16

What is the mark, capture, release method?

A known number of individuals are captured, marked and released, C1.
Appropriate method of marking is used so that it doesn’t harm the organism.
A second random known number of individuals are captured, C2.
The number of marked individuals recaptured, C3, is recorded and then they are released.
Population size can then be calculated from this data using the formula: Total population = (C1x C2)/ C3.

17

What are the conditions needed for mark-release-recapture investigations to give reliable results?

Marking not removed.
No immigration/emigration.
Sufficient time for marked individuals to mix with the population.
No births/deaths.
Sampling method is the same for each collection.

18

How can you ensure reliable survey results?

Random samples – no bias involved.
Larger sample size.
Larger sample area.
Smaller quadrat when sampling plants.
Same technique in each habitat.
Random number generator generating coordinates for quadrat placement.
Control/note abiotic variables.

19

What is an allele?

Different version of a gene.

20

What does locus mean?

The position along a chromosome at which a gene is located.

21

What is a polymorphic gene locus?

A locus that has more than two alleles.

22

Which two factors determine biodiversity?

Species richness and species evenness.

23

What is Simpson’s index of diversity and what does it measure?

D= 1 - [ ∑(n/N)2 where n = number of individuals of a species and N is the total number of the population (all the n’s added together).
The diversity of a habitat.
Takes account of species richness and evenness.
A high index value (closer to 1) is more diverse than a low index value.
The richer and more even a habitat, the more stable it is.

24

Why is a rich and even habitat is more stable?

More habitats for organisms to live in.
More food sources.
More breeding sites.
More inter and intraspecific interactions.

25

What is the importance of genetic diversity?

Increase in naturally occurring mutations may confer selection pressure.
Protects individuals from disease/death, e.g. Ash dieback - all trees genetically identical so no natural immunity to fungus.

26

How do you calculate genetic diversity?

Count number of loci of interest - this is number of individuals in population x2 (because each individual has two alleles for each gene).
Count number of heterozygotes in population (heterozygotes have two different alleles at a locus and so are more genetically diverse than homozygotes who have the same allele).
Genetic diversity = Number of heterozygous loci/total number of loci in population.
The closer the value to 100%, the greater the genetic diversity.

27

How do you calculate polymorphic genetic diversity?

Count population and multiply by number of loci of interest.
Count number of individual heterozygous for each allele.
Calculate mean of heterozygous population.
Divide by total allele population.

28

What is climate change?

Significant and long lasting changes in weather patterns - do not refer to global warming!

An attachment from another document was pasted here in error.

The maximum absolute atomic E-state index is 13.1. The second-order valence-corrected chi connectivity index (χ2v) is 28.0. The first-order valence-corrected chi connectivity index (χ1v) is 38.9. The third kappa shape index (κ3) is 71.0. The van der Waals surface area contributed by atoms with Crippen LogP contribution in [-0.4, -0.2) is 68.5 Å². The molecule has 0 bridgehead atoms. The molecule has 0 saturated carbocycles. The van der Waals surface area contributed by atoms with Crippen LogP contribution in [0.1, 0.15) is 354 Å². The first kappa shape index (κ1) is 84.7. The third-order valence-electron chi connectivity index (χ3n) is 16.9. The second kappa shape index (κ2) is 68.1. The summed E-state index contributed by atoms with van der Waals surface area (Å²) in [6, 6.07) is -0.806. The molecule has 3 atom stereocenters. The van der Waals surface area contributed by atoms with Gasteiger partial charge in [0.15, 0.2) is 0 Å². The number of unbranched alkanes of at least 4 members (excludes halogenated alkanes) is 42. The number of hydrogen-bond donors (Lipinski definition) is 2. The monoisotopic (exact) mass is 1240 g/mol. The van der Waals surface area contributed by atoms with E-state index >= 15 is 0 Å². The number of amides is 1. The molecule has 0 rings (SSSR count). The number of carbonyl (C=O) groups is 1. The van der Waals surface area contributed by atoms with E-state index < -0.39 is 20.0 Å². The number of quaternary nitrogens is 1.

29

What is a monoculture?

A crop consisting of one strain of a species, e.g. palm oil trees.

30

In which way do humans use the environment?

Agriculture - farming to produce more food.
Destruction and fragmentation of habitats - farming, housing, road networks, logging.
Overuse of Earth’s resources - water, minerals, fossil fuels.
Pollution.
Overpopulation.

31

Describe the impact of agriculture on ecosystems.

Habitat destruction for farming, logging etc. Reduction in biodiversity - fewer habitats, fewer food sources, fewer inter-/intraspecies interactions.
Monocultures - large scale plating of single crop. Reduction in biodiversity. Reduction in genetic diversity, reduction in naturally occurring resistance to pests and disease, increased susceptibility to disease e.g. Ash dieback.
Selective breeding. Reduction in biodiversity. Reduction in genetic diversity, reduction in naturally occurring resistance to pests and disease. Leads to genetic erosion.

32

Describe the impact of loss of genetic diversity.

Species are less able to adapt to changes in climate -
remember that individuals that already carry a favourable adaptation survive; it is NOT the change that causes the adaptation.
Inbreeding leads to further loss of genetic diversity.
Natural resistance to disease is lost; susceptibility to disease is increased.
Reduction in biodiversity.
Loss of different habitats.
Loss of food sources.

33

Describe the impact of climate change.

Increase/decrease in rainfall.
Increase/decrease in temperature.
Increase in violent climatic events e.g. flooding, hurricanes.
Mobile species unable to adapt are forced to migrate away from changing ecosystems - sooner or later they will run out of space to move.

34

Describe the ways in which human infrastructures impact on species migration.

Major human developments and infrastructures.
Agricultural land.
Large bodies of water- reservoirs, dams.

35

What is a keystone species?

One that has a disproportionate effect upon its environment despite its abundance e.g. wolves of Yellowstone Park.

36

What is soil depletion?

Loss of soil fertility.
Caused by removal of minerals by continuous cropping.

37

Describe the interdependence of organisms.

Complex natural ecosystems take millions of years to evolve.
Intra species interaction occur within species e.g. blue tits compete for nesting sites in a tree.
Interspecific interaction occur between species e.g. cheetahs hunt antelopes.